Business English: Common Writing Mistakes

YouTube video

Business English Course
Do you make these common mistakes when writing business English letters and e-mails?

Read today’s lesson and learn how to avoid the errors that can make your writing look unprofessional!

To learn common phrases for business English letters, e-mails, interviews, meetings, presentations, negotiations, and more – check out the Business English Course.

Business English: Common Writing Mistakes Espresso English

OK, let’s take a look at these 10 errors and how to correct them.

1. I am writing in respect of our recent purchase.

There are several correct ways to fix this mistake:

  • I am writing in reference to our recent purchase.
  • I am writing with regard to our recent purchase.
  • I am writing regarding/concerning our recent purchase.

2. We would like to regret the delay in shipping.

“Regret” means you feel bad about something you did wrong, so you need to say either:

  • We regret the delay in shipping.
  • We would like to apologize for the delay in shipping.

3. I ensure you that our products are of the highest quality.

To assure somebody means to help remove doubt from their mind. After the word “assure,” we usually have a person (assure you, assure him/her, assure them, etc.)

To ensure something means to guarantee a certain fact or condition. After the word “ensure” we often have “that” + a fact.

  • assure you that our products are of the highest quality.
  • We have a quality control process to ensure that every item is free from defects. 

4. Your order will be shipped until Wednesday at the latest.

When you want to say that a single, specific event will happen before a certain date in the future, use by.

Until is only used when a continuous event will continue up to a date in the future:

  • Your order will be shipped by Wednesday at the latest.
    (shipping the order is a single event)
  • We will be performing maintenance until the 25th.
    (the maintenance work is continuous until finishing on the 25th)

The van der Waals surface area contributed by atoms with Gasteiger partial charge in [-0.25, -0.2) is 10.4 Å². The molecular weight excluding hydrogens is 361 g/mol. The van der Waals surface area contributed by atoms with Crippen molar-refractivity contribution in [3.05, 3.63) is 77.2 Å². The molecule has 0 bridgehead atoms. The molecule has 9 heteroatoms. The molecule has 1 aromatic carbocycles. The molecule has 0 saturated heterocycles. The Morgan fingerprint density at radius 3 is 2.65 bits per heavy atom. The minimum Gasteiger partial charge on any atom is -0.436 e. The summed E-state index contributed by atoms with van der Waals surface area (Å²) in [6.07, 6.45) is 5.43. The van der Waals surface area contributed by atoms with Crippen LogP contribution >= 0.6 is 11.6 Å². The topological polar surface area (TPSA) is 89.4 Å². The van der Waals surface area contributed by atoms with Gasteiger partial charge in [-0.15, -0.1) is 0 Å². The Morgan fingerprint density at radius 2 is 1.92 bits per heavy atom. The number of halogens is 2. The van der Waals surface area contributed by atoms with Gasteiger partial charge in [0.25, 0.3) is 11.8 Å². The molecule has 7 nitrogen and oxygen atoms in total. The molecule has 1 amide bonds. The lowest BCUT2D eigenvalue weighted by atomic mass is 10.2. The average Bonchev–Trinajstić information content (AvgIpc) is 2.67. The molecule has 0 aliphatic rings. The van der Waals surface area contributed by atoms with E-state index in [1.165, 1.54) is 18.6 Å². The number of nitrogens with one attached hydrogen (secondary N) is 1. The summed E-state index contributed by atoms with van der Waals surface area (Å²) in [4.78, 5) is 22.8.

5. I would like to request some informations about your services.

The word information in English is an uncountable noun, meaning it cannot be plural.

  • I would like to request some information about your services.

6. We except all major credit cards as well as checks and money orders.

Accept means to receive willingly; except means to exclude.

  • We accept all major credit cards as well as checks and money orders.
  • We offer free shipping to every U.S. state except Alaska and Hawaii.
    (Alaska and Hawaii are not included in the free shipping offer)

7. We appreciate your cooperate.

It’s important to pay attention to the correct form of the word. After articles (a, an, the) and possessives (my, your, his, her, our, their) – always use a noun:

  • We appreciate your cooperation.

8. I want you to send me the files right now.

In professional communications – or when writing to somebody who isn’t a close friend – it’s important to be polite and respectful. Sometimes English learners accidentally write sentences that are “too direct” and can come across as a little bit rude. When making a request, it is good to use “Could you…?” and “Please…”

  • Could you please send me the files as soon as possible?

9. the conference begins on friday july 8 it will be held in los angeles california

When writing for business or in any sort of professional context, correct punctuation and capitalization are essential! If you write without capitalizing properly or using punctuation, it makes a very bad impression. This is important both in regular letters and in e-mails.

In English, we capitalize:

  • The first word of each new sentence
  • Proper names (people’s names, company names)
  • Names of cities, states, countries, and languages
  • Names of days of the week and months

The correct way to write this sentence would be:

  • The conference begins on Friday, July 8. It will be held in Los Angeles, California.

If you’re not sure that your letter or e-mail is correct, ask a native English speaker to check it for any mistakes.

10. I am looking forward to hear from you.

After the expression “look forward to,” always use a noun or the -ing form of the verb:

  • I am looking forward to hearing from you.
  • I am looking forward to our meeting.
  • I look forward to visiting your company.
  • I look forward to the visit.

If you want to improve your English for your job and career, the Business English Course will teach you hundreds of vocabulary words and useful phrases. After taking this course, you’ll be able to speak and write in English more confidently at work.

Learn more: Difference between CLIENT and CUSTOMER

Learn English for Career Success!

Business English: Common Writing Mistakes Espresso English

Click here for more information